Experimental City: How Rotterdam Became A World Leader In Sustainable Urban Design

Europe’s largest port–threatened by rising waters and a loss of its major industry–has reinvented itself as a playground for innovative thinkers who are trying to create a resilient city of the future.

Experimental City: How Rotterdam Became A World Leader In Sustainable Urban Design

When Helly Scholten makes dinner, if she needs a tomato or squash or an onion, she heads upstairs–the top floor of her house is a 440-square-foot indoor vegetable garden. She starts cooking before the sun goes down, while warmth is still flooding through the glass walls of the kitchen downstairs. The entire home is wrapped in a greenhouse.


Sitting on the edge of the Port of Rotterdam, Europe’s largest port–with a view of massive cranes out a kitchen window–the house is part of an experiment called Concept House Village, created to push the limits of sustainable design. Down the street, in the middle of a mostly empty field, another house tests features like an energy-producing toilet that harvests phosphate from pee. Another house, built from renewable materials, is designed to be constructed in a day.

Inside each of the three houses built in the “village” so far, volunteer families act as guinea pigs, committing to live there for three years while giving feedback on the designs.

“Of course, it’s a test,” says Scholten. “We knew upfront that everything was not going to be perfect right away.” A rainwater-harvesting system on the roof, which was designed to directly water the vegetables growing in the loft, hasn’t been working correctly, so the family spends at least an hour a day watering the plants by hand. The parts of the house directly under the greenhouse walls can overheat, while the rest of the house can be cold in the winter. The current solar hot waters aren’t enough to keep showers comfortable.


When these new challenges arise, a team of students and professors from the University of Rotterdam–who originally designed and built the home–come over, sit at the kitchen table, and plot solutions, continually tweaking the design.

Sustainable architecture is not unusual in Rotterdam, the second-largest city in the Netherlands. For new buildings, sustainable design is standard. On a plot of land next to the Concept House Village test site, another planned development of 170 homes will be completely energy-neutral–meaning, at the end of each year, the homes will have produced as much power as they used. But the technologies used in the new development (solar panels, LED lights, heat pumps in the ground to heat and cool the houses) are already common on the market. By 2020, all new houses in the Netherlands will have to be carbon-neutral, by law.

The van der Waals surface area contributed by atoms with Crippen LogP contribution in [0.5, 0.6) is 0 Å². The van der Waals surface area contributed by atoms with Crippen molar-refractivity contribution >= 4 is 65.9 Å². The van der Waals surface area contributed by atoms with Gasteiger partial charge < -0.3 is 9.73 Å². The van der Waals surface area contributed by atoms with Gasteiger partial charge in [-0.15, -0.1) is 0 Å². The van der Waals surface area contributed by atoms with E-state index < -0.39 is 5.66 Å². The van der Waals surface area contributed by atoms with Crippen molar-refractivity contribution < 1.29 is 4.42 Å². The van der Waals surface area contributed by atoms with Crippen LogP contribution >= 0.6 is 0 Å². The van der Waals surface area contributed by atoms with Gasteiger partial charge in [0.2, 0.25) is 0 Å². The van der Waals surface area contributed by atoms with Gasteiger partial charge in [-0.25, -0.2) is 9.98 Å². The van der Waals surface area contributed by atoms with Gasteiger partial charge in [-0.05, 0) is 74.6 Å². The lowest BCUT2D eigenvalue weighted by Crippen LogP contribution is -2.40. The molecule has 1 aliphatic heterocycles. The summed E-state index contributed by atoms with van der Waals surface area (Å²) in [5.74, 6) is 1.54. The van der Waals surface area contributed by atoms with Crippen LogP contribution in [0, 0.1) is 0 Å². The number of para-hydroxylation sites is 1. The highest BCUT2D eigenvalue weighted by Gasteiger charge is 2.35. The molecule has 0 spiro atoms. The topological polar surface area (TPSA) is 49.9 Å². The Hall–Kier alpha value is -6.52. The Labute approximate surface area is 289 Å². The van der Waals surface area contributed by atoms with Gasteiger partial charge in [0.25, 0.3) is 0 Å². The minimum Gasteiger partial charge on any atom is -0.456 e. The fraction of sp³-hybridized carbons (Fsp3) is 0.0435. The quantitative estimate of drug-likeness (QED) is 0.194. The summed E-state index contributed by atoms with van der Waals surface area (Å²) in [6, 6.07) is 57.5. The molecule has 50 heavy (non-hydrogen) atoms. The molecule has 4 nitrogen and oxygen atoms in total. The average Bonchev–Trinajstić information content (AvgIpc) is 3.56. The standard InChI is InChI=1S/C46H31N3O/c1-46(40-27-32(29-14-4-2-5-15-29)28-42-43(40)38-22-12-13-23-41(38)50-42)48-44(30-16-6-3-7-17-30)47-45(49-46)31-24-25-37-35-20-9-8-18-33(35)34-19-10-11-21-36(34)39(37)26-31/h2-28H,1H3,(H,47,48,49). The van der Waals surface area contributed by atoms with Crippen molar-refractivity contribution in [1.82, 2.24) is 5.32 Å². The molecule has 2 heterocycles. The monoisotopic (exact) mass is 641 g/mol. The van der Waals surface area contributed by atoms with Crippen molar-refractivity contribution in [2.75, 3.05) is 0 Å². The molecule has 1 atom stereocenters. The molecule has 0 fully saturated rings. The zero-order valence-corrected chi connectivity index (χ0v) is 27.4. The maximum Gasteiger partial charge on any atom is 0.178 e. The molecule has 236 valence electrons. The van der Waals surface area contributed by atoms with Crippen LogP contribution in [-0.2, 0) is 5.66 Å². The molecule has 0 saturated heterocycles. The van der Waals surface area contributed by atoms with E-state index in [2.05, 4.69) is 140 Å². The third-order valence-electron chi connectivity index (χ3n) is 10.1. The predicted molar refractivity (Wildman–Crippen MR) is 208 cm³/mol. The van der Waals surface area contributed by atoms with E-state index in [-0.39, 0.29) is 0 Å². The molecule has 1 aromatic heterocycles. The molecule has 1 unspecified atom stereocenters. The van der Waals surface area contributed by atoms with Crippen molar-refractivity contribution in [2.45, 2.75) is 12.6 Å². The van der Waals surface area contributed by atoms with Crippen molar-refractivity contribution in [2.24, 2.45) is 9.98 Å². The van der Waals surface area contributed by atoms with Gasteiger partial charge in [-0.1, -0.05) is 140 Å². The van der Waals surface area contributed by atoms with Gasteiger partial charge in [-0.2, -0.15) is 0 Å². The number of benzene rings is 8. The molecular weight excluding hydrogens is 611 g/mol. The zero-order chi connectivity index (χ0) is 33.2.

Concept House Village is an attempt to take things in different directions, experimenting with more radical features, such as a garden that takes up the entire second floor. It’s an example of something that’s common in Rotterdam: This is a city that loves to play with new ideas.


The city is becoming a sustainable design capital, home to dozens of experimental projects. Next year, the world’s first floating dairy farm will open in a local harbor, followed a few years later by a giant floating high-rise. The city is testing one-of-a-kind recycled bike paths and climate-proof parks; the port will soon start filtering plastic waste from the harbor. Local entrepreneurs are experimenting with mushroom farming, bread recycling, and turning food waste into fake leather.

This is the story of how a gritty port city–once known more for its crime rate than design–became more inventive in sustainability than other cities that are 10 times as large. While other cities are experimenting with some similar projects (Knight Foundation grants, for example, have spurred creative ideas such as turning an old highway into a bike path), the scale and breadth of what is happening in Rotterdam is unique.